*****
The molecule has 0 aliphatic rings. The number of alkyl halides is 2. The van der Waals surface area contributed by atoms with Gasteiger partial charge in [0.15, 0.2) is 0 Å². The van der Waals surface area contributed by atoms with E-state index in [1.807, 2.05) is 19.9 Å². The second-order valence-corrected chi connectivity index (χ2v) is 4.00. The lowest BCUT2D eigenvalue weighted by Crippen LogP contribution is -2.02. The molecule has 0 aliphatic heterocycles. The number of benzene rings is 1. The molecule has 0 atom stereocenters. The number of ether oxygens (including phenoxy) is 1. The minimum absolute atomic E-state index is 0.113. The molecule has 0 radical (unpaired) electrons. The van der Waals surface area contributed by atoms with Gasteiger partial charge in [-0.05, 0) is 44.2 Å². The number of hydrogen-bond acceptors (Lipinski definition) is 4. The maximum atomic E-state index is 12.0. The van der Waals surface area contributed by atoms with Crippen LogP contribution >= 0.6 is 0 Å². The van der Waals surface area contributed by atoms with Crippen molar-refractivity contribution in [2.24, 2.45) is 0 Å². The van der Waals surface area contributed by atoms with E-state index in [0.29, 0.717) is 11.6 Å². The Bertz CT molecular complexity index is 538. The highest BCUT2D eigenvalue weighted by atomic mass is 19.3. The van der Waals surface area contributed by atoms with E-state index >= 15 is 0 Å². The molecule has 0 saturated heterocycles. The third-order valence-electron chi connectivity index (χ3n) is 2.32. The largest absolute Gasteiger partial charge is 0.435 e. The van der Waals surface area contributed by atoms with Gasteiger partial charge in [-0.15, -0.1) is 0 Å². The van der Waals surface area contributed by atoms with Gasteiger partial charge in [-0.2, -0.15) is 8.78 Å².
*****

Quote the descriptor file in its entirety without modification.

The molecule has 0 aliphatic rings. The number of alkyl halides is 2. The van der Waals surface area contributed by atoms with Gasteiger partial charge in [0.15, 0.2) is 0 Å². The van der Waals surface area contributed by atoms with E-state index in [1.807, 2.05) is 19.9 Å². The second-order valence-corrected chi connectivity index (χ2v) is 4.00. The lowest BCUT2D eigenvalue weighted by Crippen LogP contribution is -2.02. The molecule has 0 aliphatic heterocycles. The number of benzene rings is 1. The molecule has 0 atom stereocenters. The number of ether oxygens (including phenoxy) is 1. The minimum absolute atomic E-state index is 0.113. The molecule has 0 radical (unpaired) electrons. The van der Waals surface area contributed by atoms with Gasteiger partial charge in [-0.05, 0) is 44.2 Å². The number of hydrogen-bond acceptors (Lipinski definition) is 4. The maximum atomic E-state index is 12.0. The van der Waals surface area contributed by atoms with Crippen LogP contribution >= 0.6 is 0 Å². The van der Waals surface area contributed by atoms with Crippen molar-refractivity contribution in [2.24, 2.45) is 0 Å². The van der Waals surface area contributed by atoms with E-state index in [0.29, 0.717) is 11.6 Å². The Bertz CT molecular complexity index is 538. The highest BCUT2D eigenvalue weighted by atomic mass is 19.3. The van der Waals surface area contributed by atoms with E-state index >= 15 is 0 Å². The molecule has 0 saturated heterocycles. The third-order valence-electron chi connectivity index (χ3n) is 2.32. The largest absolute Gasteiger partial charge is 0.435 e. The van der Waals surface area contributed by atoms with Gasteiger partial charge in [-0.15, -0.1) is 0 Å². The van der Waals surface area contributed by atoms with Gasteiger partial charge in [-0.2, -0.15) is 8.78 Å².